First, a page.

Performance, Entrapment, & Princesses in Father-Daughter Purity Balls

PPPThis image, taken by photographer David Magnusson, was captured at a father-daughter purity ball in the US. It’s beautiful photography, but the subject…well, it’s creepy, right? Makes you feel kinda uncomfortable. This image is only the half of it. Father-daughter purity balls are rife with tensions and an eeriness that is difficult to describe…

Emergence of the Father-Daughter Purity Ball

The existence of purity culture as an independent arena of ethical formation, religious teaching, and spiritual testing is nothing new to the American evangelical church. However, the shift to purity-focused events as a sight of public spiritual and behavioral commitment to abstinence occurred only a few short decades ago, in 1993, with the founding of True Love Waits, an organization promoting abstinence education and dedication. With the founding of this organization arose an entirely new method of promoting purity in the form of pledges. Continue reading “Performance, Entrapment, & Princesses in Father-Daughter Purity Balls”


Self Determination Theory: Major Tenets and Practical Applications 

According to 2012 drop-out rates, 20% of high school students will drop out of school or not complete high school in the normal four-year course (Stetser & Stillwell, 2014). With drop-out rates this high, students’ intentions to persist in school are an immediately relevant area of interest. When evaluating this interest, it is important to acknowledge students’ express intentions, as this is a key predictor of behavior (Vallerand, Fortier, & Guay, 1997); students do what they say they will do. A student’s intentions to persist in school are directly related to the level of and extent to which said student’s motivation regarding education is internalized or regulated (Khalkhali, Sharifi, & Nikyar, 2013). Thus it is important for teachers and school administrators to be aware of the student’s form and source of motivation when attempting to guide the student’s intentions.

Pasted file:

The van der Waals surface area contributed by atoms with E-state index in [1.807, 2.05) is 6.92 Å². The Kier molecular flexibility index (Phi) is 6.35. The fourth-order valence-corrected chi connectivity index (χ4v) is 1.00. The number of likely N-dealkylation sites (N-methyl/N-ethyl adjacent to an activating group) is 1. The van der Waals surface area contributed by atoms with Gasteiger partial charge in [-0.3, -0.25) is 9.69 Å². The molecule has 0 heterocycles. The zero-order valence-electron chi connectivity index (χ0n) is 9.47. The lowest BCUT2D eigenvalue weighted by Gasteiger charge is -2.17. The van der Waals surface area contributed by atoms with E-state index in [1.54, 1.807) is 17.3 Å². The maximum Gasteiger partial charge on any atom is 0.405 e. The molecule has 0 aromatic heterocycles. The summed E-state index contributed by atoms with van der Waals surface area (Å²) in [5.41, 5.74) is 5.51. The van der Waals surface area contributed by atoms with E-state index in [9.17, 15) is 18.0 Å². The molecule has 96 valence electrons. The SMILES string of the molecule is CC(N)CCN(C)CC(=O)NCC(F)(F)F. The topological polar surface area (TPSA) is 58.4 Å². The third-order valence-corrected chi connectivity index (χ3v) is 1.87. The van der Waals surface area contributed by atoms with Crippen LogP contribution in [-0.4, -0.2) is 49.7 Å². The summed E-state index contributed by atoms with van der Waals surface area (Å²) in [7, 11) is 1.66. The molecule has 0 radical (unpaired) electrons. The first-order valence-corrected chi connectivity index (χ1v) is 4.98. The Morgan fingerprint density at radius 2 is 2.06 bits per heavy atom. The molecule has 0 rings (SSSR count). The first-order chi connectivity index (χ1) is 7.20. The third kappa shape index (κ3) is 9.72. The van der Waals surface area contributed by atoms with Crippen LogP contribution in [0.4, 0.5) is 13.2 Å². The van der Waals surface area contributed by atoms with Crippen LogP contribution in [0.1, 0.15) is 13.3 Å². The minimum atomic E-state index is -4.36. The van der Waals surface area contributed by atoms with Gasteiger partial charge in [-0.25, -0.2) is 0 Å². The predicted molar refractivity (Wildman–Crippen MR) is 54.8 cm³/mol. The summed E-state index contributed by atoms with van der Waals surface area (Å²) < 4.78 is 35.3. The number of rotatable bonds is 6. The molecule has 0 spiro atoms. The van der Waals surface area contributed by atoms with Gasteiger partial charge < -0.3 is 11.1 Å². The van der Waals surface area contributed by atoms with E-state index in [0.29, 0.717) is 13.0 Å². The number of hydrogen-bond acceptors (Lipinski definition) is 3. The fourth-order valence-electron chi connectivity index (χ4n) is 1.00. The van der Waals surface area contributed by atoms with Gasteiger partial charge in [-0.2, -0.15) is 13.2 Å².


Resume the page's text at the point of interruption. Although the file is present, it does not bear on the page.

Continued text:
Motivation, understood as something that causes one to act specifically in regard to the expenditure of effort to accomplish results (Gillet, Berjot, Vallerand, & Amoura, 2012a), can be recognized according to certain behaviors. These include paying attention in class, beginning tasks immediately, completing tasks, volunteering answers, and the appearance of relative happiness, contentment, or eagerness in the classroom (Williams & Williams, 2011). The absence of motivation often leads to frustration or discontentment, and can encumber productivity and wellbeing (Legault, Green-Demers, & Pelletier, 2006). Motivation gradually decreases in the period beginning preschool through high school (Skinner & Belmont, 1993), reaching a steady low at the approximate age of 15. Students then gain the legal ability to choose to drop out at age 16 (Gillet, Vallerand, & Lafrenière, 2012b). This overlap is why it is so crucial to understand students’ motivation and how to influence it. Students who choose to dropout have internalized a motivational orientation that is not self-determined, according to the parameters of Self-Determination Theory (SDT, Vallerand et al., 1997). In this regard, teachers and school administrators need also be aware of whether or not their methods of influencing students’ motivation facilitates self-determined or external motivation. This is indirectly affected in all social contexts in which an individual functions through the fulfillment of certain psychological needs (Sas-Nowosielskil, 2008). According to SDT, these needs are perceived competence, relatedness, and autonomy (Gillet et al., 2012a). Continue reading “Self Determination Theory: Major Tenets and Practical Applications “